Fraction fun (42 BOOM CARDS digital distance learning deck - learn fractions)

Grade Levels
1st - 4th, Homeschool
Standards
Resource Type
Formats Included
  • PDF
  • Internet Activities
Pages
42 pages
$3.95
$3.95
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Compatible with Digital Devices
The Teacher-Author has indicated that this resource can be used for device-based learning.

Description

Fractions fun is a great series of distance learning BOOK cards to help understand fractions and to show shapes or objects can be broken down into equal parts. Each slide depicts 3 symmetrical shapes broken into equal parts. All the student has to do is to identify how many parts of the shape are colored in and how many parts there are altogether, thus arriving at the correct fraction that each shape represents. Initially, the numerator is blank and the denominator is given, so only the numerator has to be filled in. As the student progresses through the slides, some of the denominators will be blank and some of the numerators will need to be filled in, etc. Eventually, combinations of the denominator and numerators are randomly blank. In the later slides, both the denominators & numerators are all blank and all need to be filled in. As such, the slides start of simple but become progressively more challenging.

All responses are numerical. The 3 shapes per slide are divided equally into 2 parts, 3 parts, 4 parts, etc., up to 20 parts.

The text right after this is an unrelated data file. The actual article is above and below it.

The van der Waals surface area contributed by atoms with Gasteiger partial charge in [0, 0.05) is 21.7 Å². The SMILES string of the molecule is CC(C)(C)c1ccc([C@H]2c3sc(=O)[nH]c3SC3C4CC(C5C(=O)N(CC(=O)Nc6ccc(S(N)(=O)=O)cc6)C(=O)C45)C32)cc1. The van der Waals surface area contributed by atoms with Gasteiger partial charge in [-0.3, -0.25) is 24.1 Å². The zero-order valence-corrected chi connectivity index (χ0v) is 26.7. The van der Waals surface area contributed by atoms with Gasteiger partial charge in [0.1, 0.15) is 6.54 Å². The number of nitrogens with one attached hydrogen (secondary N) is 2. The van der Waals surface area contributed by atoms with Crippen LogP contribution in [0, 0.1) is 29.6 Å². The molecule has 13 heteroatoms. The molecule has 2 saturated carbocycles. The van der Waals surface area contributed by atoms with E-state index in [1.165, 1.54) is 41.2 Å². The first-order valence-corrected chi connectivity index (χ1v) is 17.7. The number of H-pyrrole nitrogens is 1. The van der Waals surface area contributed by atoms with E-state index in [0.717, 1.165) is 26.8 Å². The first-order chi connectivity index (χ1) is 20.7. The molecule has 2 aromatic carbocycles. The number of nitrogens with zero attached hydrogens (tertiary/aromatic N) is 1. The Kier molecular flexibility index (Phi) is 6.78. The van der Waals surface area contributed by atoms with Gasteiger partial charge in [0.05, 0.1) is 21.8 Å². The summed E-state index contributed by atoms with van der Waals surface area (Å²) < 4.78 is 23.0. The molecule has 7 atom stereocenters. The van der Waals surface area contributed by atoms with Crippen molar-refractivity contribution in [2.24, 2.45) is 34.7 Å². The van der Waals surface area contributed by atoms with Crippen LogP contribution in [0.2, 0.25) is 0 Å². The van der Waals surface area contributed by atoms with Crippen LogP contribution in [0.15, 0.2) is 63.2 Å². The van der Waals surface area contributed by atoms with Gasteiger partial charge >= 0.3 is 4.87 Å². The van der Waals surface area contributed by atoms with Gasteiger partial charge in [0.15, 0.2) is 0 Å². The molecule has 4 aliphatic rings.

Products in the Fraction Fun range:

PDF printable task card worksheets

BOOM virtual online learning decks

GOOGLE Slides

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Total Pages
42 pages
Answer Key
Does not apply
Teaching Duration
N/A
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Standards

to see state-specific standards (only available in the US).
Make sense of problems and persevere in solving them. Mathematically proficient students start by explaining to themselves the meaning of a problem and looking for entry points to its solution. They analyze givens, constraints, relationships, and goals. They make conjectures about the form and meaning of the solution and plan a solution pathway rather than simply jumping into a solution attempt. They consider analogous problems, and try special cases and simpler forms of the original problem in order to gain insight into its solution. They monitor and evaluate their progress and change course if necessary. Older students might, depending on the context of the problem, transform algebraic expressions or change the viewing window on their graphing calculator to get the information they need. Mathematically proficient students can explain correspondences between equations, verbal descriptions, tables, and graphs or draw diagrams of important features and relationships, graph data, and search for regularity or trends. Younger students might rely on using concrete objects or pictures to help conceptualize and solve a problem. Mathematically proficient students check their answers to problems using a different method, and they continually ask themselves, "Does this make sense?" They can understand the approaches of others to solving complex problems and identify correspondences between different approaches.
Express whole numbers as fractions, and recognize fractions that are equivalent to whole numbers. Examples: Express 3 in the form 3 = 3/1; recognize that 6/1 = 6; locate 4/4 and 1 at the same point of a number line diagram.
Recognize and generate simple equivalent fractions, (e.g., 1/2 = 2/4, 4/6 = 2/3). Explain why the fractions are equivalent, e.g., by using a visual fraction model.
Understand two fractions as equivalent (equal) if they are the same size, or the same point on a number line.
Explain equivalence of fractions in special cases, and compare fractions by reasoning about their size.

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